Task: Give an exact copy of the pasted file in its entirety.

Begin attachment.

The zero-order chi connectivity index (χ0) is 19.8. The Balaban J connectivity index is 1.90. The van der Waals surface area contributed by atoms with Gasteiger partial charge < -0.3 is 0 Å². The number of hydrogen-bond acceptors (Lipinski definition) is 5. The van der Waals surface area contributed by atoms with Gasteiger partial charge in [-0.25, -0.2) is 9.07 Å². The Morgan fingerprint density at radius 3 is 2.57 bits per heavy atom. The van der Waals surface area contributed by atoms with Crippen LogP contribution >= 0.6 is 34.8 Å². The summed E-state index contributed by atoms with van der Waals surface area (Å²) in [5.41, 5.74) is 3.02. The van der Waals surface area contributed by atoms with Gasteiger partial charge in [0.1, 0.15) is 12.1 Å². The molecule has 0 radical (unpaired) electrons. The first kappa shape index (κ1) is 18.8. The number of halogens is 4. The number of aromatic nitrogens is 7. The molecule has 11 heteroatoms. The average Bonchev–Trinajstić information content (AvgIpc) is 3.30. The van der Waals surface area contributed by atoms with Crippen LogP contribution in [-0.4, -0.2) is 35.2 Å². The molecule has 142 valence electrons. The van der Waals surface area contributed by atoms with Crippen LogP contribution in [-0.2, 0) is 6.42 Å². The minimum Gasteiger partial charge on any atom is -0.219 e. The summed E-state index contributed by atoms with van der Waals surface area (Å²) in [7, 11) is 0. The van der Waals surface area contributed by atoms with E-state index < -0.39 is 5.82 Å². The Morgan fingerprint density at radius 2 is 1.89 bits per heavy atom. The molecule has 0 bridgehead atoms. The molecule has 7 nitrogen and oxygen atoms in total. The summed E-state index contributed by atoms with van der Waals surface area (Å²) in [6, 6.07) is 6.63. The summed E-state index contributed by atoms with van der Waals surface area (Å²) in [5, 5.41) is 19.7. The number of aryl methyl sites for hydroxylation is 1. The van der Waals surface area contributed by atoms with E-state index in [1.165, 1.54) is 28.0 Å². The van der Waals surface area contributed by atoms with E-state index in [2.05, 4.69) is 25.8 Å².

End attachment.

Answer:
The zero-order chi connectivity index (χ0) is 19.8. The Balaban J connectivity index is 1.90. The van der Waals surface area contributed by atoms with Gasteiger partial charge < -0.3 is 0 Å². The number of hydrogen-bond acceptors (Lipinski definition) is 5. The van der Waals surface area contributed by atoms with Gasteiger partial charge in [-0.25, -0.2) is 9.07 Å². The Morgan fingerprint density at radius 3 is 2.57 bits per heavy atom. The van der Waals surface area contributed by atoms with Crippen LogP contribution >= 0.6 is 34.8 Å². The summed E-state index contributed by atoms with van der Waals surface area (Å²) in [5.41, 5.74) is 3.02. The van der Waals surface area contributed by atoms with Gasteiger partial charge in [0.1, 0.15) is 12.1 Å². The molecule has 0 radical (unpaired) electrons. The first kappa shape index (κ1) is 18.8. The number of halogens is 4. The number of aromatic nitrogens is 7. The molecule has 11 heteroatoms. The average Bonchev–Trinajstić information content (AvgIpc) is 3.30. The van der Waals surface area contributed by atoms with Crippen LogP contribution in [-0.4, -0.2) is 35.2 Å². The molecule has 142 valence electrons. The van der Waals surface area contributed by atoms with Crippen LogP contribution in [-0.2, 0) is 6.42 Å². The minimum Gasteiger partial charge on any atom is -0.219 e. The summed E-state index contributed by atoms with van der Waals surface area (Å²) in [7, 11) is 0. The van der Waals surface area contributed by atoms with E-state index < -0.39 is 5.82 Å². The Morgan fingerprint density at radius 2 is 1.89 bits per heavy atom. The molecule has 0 bridgehead atoms. The molecule has 7 nitrogen and oxygen atoms in total. The summed E-state index contributed by atoms with van der Waals surface area (Å²) in [6, 6.07) is 6.63. The summed E-state index contributed by atoms with van der Waals surface area (Å²) in [5, 5.41) is 19.7. The number of aryl methyl sites for hydroxylation is 1. The van der Waals surface area contributed by atoms with E-state index in [1.165, 1.54) is 28.0 Å². The van der Waals surface area contributed by atoms with E-state index in [2.05, 4.69) is 25.8 Å².